Sunday, February 22, 2015

The Serendipitous Life


I was reflecting on the nature of serendipity today, and thought I might as well write about it here. But first here’s one dictionary explanation for the word serendipitous:

serendipitous |ˌsɛr(ə)nˈdɪpɪtəs|
adjective : occurring or discovered by chance in a happy or beneficial way: a serendipitous encounter. 

So what sparked this post today? I am about half way through reading What The Robin Knows, by Jon Young. Subtitled, How Birds Reveal the Secrets of The Natural World, the book is a fascinating examination of the many signs and clues that birds use in their everyday lives.
A lifelong birder, tracker, and naturalist, Jon Young is guided by three basic premises: the robin, junco, and other songbirds know everything important about their environment, be it backyard or forest; by tuning in to their vocalizations and behavior, we can acquire much of this wisdom for our own pleasure and benefit; and the birds’ companion calls and warning alarms are just as important as their songs.” Source: Amazon.com
The internet, is of course a perfect example of serendipity in action. By following hyperlinks, web users are led from page to page and site to site, following links, interests, hunches and clues that often lead users far and wide across the modern web to places they never expected to go. Such was my discovery of Jon Young and his books, of which What The Robin Knows is just one of many.

Today, while checking through my Facebook page, the image you below popped up on my personal feed. The image was posted on the Facebook page of the Presidio of San Francisco and shared by one of my favourite American authors, Rebecca Solnit. Here is the description provided by the Presido of San Francisco:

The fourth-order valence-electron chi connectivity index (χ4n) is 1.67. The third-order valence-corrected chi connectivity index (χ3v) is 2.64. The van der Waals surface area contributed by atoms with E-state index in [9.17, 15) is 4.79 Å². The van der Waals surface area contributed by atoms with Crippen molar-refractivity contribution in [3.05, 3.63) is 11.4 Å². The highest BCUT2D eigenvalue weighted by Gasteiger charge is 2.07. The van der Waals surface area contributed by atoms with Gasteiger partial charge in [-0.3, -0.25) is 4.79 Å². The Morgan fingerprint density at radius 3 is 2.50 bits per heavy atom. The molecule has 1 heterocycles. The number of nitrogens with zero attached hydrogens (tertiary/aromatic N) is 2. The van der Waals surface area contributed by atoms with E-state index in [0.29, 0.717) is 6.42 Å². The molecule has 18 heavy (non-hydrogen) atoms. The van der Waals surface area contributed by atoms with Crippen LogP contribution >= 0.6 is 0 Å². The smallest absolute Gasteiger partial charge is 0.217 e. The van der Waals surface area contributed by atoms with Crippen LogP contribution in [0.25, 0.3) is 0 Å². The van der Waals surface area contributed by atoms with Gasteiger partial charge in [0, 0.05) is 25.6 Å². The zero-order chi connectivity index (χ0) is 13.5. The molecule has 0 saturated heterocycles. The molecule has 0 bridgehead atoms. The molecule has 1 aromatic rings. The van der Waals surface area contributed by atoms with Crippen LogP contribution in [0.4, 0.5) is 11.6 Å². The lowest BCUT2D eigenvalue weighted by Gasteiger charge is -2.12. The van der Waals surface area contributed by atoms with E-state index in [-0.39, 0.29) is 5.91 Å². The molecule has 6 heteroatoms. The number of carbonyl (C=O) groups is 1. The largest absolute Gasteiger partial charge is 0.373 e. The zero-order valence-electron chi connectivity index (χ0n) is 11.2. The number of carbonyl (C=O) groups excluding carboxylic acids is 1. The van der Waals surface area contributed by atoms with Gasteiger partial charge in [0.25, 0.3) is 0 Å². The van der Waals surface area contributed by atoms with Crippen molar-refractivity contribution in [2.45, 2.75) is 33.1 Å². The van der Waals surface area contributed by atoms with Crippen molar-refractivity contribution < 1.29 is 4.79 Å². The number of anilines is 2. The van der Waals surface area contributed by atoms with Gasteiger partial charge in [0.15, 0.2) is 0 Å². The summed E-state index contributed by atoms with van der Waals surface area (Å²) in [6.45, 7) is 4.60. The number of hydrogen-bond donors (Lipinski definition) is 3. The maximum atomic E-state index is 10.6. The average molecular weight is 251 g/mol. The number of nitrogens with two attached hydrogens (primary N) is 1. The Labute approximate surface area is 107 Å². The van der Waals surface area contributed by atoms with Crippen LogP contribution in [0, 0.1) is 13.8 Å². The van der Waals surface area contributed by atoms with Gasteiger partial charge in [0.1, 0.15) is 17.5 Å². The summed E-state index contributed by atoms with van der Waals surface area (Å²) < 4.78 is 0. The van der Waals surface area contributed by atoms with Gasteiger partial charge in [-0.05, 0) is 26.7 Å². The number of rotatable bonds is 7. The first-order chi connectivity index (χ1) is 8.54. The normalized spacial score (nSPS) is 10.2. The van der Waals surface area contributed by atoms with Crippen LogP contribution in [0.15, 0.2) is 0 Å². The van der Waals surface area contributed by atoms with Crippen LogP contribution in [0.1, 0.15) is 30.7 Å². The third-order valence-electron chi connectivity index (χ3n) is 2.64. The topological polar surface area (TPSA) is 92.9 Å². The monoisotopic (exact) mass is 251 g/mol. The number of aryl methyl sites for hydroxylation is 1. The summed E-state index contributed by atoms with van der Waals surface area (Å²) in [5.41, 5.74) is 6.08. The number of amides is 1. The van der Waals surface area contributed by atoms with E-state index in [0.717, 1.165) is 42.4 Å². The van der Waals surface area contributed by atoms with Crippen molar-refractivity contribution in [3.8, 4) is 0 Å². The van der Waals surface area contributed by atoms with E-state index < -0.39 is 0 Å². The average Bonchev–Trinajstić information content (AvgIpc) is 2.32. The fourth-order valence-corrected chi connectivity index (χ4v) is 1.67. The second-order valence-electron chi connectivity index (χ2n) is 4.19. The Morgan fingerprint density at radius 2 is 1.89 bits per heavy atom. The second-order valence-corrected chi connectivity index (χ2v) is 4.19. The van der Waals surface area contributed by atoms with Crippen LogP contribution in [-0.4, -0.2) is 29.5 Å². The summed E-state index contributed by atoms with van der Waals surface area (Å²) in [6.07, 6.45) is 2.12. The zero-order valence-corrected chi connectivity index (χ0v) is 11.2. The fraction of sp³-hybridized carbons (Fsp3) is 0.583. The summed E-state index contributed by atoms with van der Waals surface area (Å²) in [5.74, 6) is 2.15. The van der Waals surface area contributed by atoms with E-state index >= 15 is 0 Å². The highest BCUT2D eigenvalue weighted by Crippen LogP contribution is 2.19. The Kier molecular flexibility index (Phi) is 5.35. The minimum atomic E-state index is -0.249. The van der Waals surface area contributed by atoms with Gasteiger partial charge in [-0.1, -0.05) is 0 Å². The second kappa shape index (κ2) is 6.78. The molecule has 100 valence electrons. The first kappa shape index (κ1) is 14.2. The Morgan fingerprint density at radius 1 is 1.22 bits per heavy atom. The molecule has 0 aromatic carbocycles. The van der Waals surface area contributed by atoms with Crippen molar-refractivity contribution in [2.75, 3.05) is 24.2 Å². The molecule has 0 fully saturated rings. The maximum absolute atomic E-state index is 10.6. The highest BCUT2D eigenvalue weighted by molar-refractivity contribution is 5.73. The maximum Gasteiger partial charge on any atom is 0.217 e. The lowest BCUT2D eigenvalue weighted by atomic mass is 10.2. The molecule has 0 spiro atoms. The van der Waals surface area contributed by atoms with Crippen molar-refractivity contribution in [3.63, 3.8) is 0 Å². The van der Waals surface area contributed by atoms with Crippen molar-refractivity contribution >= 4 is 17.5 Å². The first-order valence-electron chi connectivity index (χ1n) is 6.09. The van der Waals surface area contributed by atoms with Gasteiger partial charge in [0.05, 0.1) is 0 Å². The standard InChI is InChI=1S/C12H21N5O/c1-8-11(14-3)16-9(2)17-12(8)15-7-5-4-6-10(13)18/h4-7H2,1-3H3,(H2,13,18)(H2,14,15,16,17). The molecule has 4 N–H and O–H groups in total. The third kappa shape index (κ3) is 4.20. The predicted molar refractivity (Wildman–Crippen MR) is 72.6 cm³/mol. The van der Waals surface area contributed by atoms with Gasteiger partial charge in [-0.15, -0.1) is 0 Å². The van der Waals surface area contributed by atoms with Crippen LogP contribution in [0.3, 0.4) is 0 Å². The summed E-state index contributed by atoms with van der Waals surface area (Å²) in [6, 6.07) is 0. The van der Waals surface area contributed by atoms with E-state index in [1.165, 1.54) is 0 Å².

This morning our wildlife ecologist managed to snap a picture of a rare sighting of a grey fox! The last record of a grey fox sighting in the Presidio was in 2004. The fox scrambled onto some branches along with a raven as a coyote prowled around a bush below. Thanks to Jon Young for the incredible picture!
Fox and Raven, by Jon Young
What? thought I. Jon Young? Surely, this must be the same Jon Young that I am currently reading. I immediately headed over to the Presidio’s website and searched for Young’s name, and sure enough, I discovered that Jon had recently completed a free ‘Bird Language Leaders Workshop’ for the Presidio.

Forget ’six degrees of separation’, sometimes only three or four degrees separate us from each other—if not fewer. It is interesting (and probably futile) to speculate whether I would have paid attention to the image if I had not already been reading Jon Young’s book. Interesting too, to wonder about the coincidences that bring these disparate threads together and connect them in ways that seem totally random and unexpected.

Certainly, if I had not ‘discovered’ the books of Rebecca Solnit a year or so ago, I would never have connected with her via Facebook. And if I had not been browsing through iBooks for titles of interest a few weeks ago, I would never have seen What The Robin Knows or discovered the work of Jon Young. It is even possible, if not likely, that given the constant stream of Facebook updates I might have missed Rebecca Solint’s post if I had not checked my page when I did, and therefore missed the reference to Jon Young, and so on and on, and on.

Coincidence? Serendipity? Chance? Dumb luck? Who knows? But since I am writing about Facebook, birds, and the serendipitous nature of life, I will leave you with a video that also turned up on my Facebook stream this week which features a murmuration of starlings. The video is from Paul Tomlinson and at six minutes in length is quite mesmerising and meditative. Enjoy.


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